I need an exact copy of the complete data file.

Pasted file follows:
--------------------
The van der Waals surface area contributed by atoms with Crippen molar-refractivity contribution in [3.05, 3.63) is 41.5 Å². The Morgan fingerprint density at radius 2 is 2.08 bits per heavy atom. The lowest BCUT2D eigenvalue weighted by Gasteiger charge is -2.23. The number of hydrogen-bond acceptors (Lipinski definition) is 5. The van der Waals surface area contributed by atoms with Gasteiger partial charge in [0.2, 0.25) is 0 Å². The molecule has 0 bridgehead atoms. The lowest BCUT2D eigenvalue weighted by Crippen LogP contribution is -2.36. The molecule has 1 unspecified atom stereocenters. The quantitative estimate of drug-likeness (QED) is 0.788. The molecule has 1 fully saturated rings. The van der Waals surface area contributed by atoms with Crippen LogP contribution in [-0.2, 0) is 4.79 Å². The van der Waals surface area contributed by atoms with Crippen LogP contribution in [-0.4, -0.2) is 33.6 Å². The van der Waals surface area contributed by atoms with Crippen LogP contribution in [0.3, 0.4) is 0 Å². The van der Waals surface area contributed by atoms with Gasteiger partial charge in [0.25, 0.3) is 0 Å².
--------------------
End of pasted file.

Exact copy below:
The van der Waals surface area contributed by atoms with Crippen molar-refractivity contribution in [3.05, 3.63) is 41.5 Å². The Morgan fingerprint density at radius 2 is 2.08 bits per heavy atom. The lowest BCUT2D eigenvalue weighted by Gasteiger charge is -2.23. The number of hydrogen-bond acceptors (Lipinski definition) is 5. The van der Waals surface area contributed by atoms with Gasteiger partial charge in [0.2, 0.25) is 0 Å². The molecule has 0 bridgehead atoms. The lowest BCUT2D eigenvalue weighted by Crippen LogP contribution is -2.36. The molecule has 1 unspecified atom stereocenters. The quantitative estimate of drug-likeness (QED) is 0.788. The molecule has 1 fully saturated rings. The van der Waals surface area contributed by atoms with Crippen LogP contribution in [-0.2, 0) is 4.79 Å². The van der Waals surface area contributed by atoms with Crippen LogP contribution in [-0.4, -0.2) is 33.6 Å². The van der Waals surface area contributed by atoms with Crippen LogP contribution in [0.3, 0.4) is 0 Å². The van der Waals surface area contributed by atoms with Gasteiger partial charge in [0.25, 0.3) is 0 Å².